The effective “behavioural modification programme” first publicised by Weight Watchers in the 1970s is based on reinforcement and support techniques suggested by the behaviourist school. Recent research suggests that clever conditioning – associating the taking of a medicine with a certain smell – can boost the body’s immune response later when a patient detects the smell, even without a dose of medicine.

Radical behaviourism that denies a subject’s consciousness and agency, however, is now completely dead as a science. Yet it is being smuggled back into the mainstream by the latest life-enhancing gadgets from Silicon Valley. The difference is that, now, we are encouraged to outsource the “prediction and control” of our own behaviour not to a benign team of psychological experts, but to algorithms.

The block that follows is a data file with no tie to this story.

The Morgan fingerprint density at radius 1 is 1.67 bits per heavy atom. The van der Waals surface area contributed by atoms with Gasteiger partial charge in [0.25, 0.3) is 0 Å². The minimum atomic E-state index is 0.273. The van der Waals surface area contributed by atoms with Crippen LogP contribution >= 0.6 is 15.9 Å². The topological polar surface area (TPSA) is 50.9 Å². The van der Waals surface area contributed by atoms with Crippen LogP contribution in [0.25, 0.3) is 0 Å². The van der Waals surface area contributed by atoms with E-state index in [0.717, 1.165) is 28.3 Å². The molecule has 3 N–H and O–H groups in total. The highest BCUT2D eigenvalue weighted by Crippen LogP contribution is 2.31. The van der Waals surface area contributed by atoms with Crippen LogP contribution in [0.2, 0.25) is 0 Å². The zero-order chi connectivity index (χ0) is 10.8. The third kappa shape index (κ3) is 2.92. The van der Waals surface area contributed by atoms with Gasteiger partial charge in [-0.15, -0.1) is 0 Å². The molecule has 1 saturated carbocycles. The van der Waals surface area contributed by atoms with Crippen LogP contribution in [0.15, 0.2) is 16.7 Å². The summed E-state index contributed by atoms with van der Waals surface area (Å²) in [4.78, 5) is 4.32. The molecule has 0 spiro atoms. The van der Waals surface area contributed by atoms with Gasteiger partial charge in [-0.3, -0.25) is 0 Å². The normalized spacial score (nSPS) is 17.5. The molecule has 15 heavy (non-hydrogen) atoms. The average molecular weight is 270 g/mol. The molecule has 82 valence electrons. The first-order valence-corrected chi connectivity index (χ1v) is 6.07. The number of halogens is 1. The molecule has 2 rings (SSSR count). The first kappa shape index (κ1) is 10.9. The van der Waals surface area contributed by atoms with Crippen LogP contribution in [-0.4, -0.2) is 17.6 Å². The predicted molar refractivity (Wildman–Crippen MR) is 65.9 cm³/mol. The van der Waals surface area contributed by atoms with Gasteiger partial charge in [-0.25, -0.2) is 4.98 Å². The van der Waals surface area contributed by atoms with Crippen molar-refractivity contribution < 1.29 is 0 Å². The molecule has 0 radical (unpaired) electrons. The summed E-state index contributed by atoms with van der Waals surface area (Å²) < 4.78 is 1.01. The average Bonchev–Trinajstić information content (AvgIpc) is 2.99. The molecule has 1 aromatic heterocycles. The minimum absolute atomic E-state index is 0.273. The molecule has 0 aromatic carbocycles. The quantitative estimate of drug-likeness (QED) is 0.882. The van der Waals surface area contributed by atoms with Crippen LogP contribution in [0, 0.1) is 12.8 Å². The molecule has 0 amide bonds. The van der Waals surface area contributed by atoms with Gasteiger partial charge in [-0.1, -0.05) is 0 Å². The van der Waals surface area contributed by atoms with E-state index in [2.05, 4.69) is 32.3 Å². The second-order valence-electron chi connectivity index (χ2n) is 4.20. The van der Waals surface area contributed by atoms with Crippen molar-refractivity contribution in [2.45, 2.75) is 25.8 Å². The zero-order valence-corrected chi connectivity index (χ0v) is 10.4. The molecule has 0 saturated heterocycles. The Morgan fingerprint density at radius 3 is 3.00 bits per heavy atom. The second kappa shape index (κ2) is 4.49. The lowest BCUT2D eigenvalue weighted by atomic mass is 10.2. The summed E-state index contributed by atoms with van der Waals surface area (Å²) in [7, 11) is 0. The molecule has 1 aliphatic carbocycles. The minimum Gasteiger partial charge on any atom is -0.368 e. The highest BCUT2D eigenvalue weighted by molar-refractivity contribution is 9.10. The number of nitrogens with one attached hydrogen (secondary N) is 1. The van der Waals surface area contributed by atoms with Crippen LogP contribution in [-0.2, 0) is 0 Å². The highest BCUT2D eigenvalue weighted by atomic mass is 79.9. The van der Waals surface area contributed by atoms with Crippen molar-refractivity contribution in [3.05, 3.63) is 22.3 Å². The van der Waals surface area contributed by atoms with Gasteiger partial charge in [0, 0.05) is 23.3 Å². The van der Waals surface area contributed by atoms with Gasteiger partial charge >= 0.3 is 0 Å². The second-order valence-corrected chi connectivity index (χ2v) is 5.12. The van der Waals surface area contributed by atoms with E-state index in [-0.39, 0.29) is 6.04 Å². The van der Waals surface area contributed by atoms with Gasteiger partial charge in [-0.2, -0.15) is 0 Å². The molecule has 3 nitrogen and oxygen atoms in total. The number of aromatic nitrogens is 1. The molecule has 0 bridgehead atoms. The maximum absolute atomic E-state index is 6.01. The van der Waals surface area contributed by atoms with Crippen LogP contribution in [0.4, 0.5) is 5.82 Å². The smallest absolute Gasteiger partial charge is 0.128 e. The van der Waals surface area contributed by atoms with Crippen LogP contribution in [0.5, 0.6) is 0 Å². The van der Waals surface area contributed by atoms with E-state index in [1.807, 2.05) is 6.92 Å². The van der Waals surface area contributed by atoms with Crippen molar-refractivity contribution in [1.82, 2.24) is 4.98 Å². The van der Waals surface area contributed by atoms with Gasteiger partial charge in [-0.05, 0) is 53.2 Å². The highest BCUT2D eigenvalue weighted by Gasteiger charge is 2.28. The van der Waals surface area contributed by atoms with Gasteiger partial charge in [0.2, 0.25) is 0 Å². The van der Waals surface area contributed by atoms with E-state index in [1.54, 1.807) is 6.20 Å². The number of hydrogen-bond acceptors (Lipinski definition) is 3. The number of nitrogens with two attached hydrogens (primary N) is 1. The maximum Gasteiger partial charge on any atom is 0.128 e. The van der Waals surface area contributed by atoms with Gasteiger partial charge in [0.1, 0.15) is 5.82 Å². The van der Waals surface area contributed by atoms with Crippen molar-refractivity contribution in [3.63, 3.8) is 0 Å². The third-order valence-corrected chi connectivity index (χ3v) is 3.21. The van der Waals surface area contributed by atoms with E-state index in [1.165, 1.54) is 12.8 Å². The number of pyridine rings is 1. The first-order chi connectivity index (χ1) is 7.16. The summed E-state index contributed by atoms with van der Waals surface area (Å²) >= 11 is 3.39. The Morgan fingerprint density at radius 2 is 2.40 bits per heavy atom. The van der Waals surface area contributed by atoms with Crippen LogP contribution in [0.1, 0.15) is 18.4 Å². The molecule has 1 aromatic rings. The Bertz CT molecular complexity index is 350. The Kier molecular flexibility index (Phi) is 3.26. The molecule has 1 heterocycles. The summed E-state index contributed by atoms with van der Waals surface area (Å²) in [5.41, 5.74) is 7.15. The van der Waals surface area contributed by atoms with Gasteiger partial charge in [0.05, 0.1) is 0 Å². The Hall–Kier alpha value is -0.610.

It begins with measurement and analysis of bodily data using wearable instruments such as Fitbit wristbands, the first wave of which came under the rubric of the “quantified self”. (The Victorian polymath and founder of eugenics, Francis Galton, asked: “When shall we have anthropometric laboratories, where a man may, when he pleases, get himself and his children weighed, measured, and rightly photographed, and have their bodily faculties tested by the best methods known to modern science?” He has his answer: one may now wear such laboratories about one’s person.) But simply recording and hoarding data is of limited use. To adapt what Marx said about philosophers: the sensors only interpret the body, in various ways; the point is to change it.